Everything the Hunza people eat is fresh and unsalted. Drying some fresh fruits in the sun, making butter and cheese out of milk is the only process their foods endure. It is against the law to spray the Hunza gardens with any pesticides, there are no chemicals or artificial fertilizers used. There are no refined sugars, milk is not pasteurized and their animals are not injected with growth hormones. There is no chlorine or fluoride added to the water they drink.
A large part of their diet is grains, such as; barley, millet, buckwheat and wheat. Meat is only eaten on special occasions like marriages or festivals, which is possibly why they have a healthy digestive system. They did eat dairy but very rarely and mostly in the form of goat cheese and raw milk. Chicken is their most common source of animal protein. They make a special bread, called ‘chapatti,’ that is eaten with every meal, it is an important factor to their amazing longevity. The chapatti could be the reason that the Hunza men are still able to father children at the age of 90 years old. The bread is made with unrefined flour, the germ has not been killed and it provides reproductive powers.
The germ of grains has astonishing nutritive properties, it holds all of a grain’s Vitamin E content. Vitamin E is important for maintaining sexual functions in both humans and animals. It is vital for overall health to have sexual activity, which is connected to the proper operating of the hormonal system. Another important factor of longevity is exercise that is done outdoors whilst benefiting from the pure mountain air, which is also beneficial to health.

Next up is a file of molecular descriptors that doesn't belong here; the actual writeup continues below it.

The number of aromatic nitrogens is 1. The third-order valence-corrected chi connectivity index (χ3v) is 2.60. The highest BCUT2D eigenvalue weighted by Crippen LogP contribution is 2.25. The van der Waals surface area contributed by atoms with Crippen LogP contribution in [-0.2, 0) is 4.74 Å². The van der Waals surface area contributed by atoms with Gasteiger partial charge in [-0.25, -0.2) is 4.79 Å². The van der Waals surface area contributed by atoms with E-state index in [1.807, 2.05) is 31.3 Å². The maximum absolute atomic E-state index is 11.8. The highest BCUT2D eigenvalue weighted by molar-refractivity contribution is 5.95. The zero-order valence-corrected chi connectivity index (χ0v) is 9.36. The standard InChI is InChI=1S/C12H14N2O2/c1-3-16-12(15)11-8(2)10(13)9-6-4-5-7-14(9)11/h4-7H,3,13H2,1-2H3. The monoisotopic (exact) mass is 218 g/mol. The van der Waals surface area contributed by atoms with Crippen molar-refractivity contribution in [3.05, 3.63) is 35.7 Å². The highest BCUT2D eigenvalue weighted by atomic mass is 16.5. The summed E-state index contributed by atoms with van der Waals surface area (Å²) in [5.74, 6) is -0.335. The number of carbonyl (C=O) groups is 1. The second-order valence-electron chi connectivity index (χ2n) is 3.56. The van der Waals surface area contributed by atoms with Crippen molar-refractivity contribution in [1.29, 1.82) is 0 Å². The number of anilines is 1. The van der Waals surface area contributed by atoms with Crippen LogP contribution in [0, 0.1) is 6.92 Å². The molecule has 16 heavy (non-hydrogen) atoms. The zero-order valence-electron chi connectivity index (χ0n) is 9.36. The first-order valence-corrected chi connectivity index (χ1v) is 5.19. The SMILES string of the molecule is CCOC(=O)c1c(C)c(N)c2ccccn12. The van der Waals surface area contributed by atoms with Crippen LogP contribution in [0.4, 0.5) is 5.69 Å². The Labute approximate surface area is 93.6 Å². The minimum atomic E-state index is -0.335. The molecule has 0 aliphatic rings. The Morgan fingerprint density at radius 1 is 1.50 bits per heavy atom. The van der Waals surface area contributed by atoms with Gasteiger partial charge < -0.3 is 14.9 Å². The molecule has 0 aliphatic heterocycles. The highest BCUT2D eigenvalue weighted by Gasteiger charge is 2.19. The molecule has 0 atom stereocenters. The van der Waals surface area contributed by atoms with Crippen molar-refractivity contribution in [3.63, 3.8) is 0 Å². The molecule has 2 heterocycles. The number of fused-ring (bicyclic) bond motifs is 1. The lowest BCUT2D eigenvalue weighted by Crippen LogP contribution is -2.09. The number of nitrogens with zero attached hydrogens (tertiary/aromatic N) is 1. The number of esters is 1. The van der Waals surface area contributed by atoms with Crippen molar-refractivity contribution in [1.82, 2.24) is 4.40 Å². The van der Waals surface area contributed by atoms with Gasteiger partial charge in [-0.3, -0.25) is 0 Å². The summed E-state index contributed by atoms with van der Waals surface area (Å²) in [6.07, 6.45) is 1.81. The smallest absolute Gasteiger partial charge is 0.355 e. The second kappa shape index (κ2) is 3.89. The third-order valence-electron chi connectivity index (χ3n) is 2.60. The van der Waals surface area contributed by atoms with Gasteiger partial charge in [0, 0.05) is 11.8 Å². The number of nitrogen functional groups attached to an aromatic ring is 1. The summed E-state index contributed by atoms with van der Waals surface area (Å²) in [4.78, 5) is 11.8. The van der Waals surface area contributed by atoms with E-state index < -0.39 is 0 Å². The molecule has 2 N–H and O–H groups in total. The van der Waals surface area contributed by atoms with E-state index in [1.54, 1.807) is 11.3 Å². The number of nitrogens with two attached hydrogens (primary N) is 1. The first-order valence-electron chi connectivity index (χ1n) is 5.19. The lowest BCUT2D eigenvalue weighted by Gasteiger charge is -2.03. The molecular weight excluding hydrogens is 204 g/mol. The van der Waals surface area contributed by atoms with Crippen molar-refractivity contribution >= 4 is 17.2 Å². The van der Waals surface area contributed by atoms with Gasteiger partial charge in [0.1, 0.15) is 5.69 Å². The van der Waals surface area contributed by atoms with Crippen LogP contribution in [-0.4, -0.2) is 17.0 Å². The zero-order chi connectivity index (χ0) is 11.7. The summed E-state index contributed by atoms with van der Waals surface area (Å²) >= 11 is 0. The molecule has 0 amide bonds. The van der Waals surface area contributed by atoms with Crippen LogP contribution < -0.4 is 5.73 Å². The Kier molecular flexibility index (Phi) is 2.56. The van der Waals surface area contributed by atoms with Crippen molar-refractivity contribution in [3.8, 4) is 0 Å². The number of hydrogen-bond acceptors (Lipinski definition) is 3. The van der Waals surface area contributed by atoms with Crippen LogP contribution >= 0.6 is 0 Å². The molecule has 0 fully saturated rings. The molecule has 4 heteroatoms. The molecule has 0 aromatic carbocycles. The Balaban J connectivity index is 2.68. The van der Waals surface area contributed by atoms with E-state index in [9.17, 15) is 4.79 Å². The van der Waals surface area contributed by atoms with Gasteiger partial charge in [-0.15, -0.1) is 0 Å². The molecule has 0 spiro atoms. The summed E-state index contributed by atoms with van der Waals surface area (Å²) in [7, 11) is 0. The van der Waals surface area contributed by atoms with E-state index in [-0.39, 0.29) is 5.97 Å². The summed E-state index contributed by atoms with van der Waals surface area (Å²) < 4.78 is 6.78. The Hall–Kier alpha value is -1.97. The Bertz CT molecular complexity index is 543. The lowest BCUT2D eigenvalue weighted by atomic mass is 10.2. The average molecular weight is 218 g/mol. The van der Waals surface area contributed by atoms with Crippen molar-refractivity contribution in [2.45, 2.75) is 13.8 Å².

Most of their day is spent outdoors working in the fields. They take regular walks, about 10 mile hikes through mountain terrain which is a lot more demanding on the body than flat land. Relaxation is a very important key to a healthy life, they practice basic yoga techniques and notably yogic breathing. Hunzas also do short meditation sessions a few times a day to relieve stress, most westerners do not even know they are living in a constant state of stress. Stress cause damage to our organs and causes our quality of life to diminish.
You can overcome disease, stress and depression and ultimately add years to your life as well. It takes willpower to make perfect health, happiness and serenity in your life. By following the examples set by the Hunza people it is possible.